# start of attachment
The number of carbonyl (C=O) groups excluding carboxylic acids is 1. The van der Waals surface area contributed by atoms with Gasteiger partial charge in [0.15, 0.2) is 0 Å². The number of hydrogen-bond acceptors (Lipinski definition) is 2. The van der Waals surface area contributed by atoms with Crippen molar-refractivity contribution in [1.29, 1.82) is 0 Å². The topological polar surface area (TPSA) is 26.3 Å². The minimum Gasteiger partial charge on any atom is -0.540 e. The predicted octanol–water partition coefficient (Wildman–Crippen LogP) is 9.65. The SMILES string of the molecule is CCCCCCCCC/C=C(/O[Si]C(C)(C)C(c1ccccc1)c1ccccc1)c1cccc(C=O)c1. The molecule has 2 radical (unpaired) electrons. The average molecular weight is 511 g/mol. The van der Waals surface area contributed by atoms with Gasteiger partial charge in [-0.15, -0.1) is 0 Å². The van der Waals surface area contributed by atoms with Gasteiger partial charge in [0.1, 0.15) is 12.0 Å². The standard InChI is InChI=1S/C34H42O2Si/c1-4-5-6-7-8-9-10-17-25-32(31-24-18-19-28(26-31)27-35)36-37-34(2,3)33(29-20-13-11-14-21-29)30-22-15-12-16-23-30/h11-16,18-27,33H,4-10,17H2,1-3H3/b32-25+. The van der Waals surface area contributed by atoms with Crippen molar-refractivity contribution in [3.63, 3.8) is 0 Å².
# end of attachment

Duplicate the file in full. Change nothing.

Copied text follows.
The number of carbonyl (C=O) groups excluding carboxylic acids is 1. The van der Waals surface area contributed by atoms with Gasteiger partial charge in [0.15, 0.2) is 0 Å². The number of hydrogen-bond acceptors (Lipinski definition) is 2. The van der Waals surface area contributed by atoms with Crippen molar-refractivity contribution in [1.29, 1.82) is 0 Å². The topological polar surface area (TPSA) is 26.3 Å². The minimum Gasteiger partial charge on any atom is -0.540 e. The predicted octanol–water partition coefficient (Wildman–Crippen LogP) is 9.65. The SMILES string of the molecule is CCCCCCCCC/C=C(/O[Si]C(C)(C)C(c1ccccc1)c1ccccc1)c1cccc(C=O)c1. The molecule has 2 radical (unpaired) electrons. The average molecular weight is 511 g/mol. The van der Waals surface area contributed by atoms with Gasteiger partial charge in [-0.15, -0.1) is 0 Å². The van der Waals surface area contributed by atoms with Gasteiger partial charge in [0.1, 0.15) is 12.0 Å². The standard InChI is InChI=1S/C34H42O2Si/c1-4-5-6-7-8-9-10-17-25-32(31-24-18-19-28(26-31)27-35)36-37-34(2,3)33(29-20-13-11-14-21-29)30-22-15-12-16-23-30/h11-16,18-27,33H,4-10,17H2,1-3H3/b32-25+. The van der Waals surface area contributed by atoms with Crippen molar-refractivity contribution in [3.63, 3.8) is 0 Å².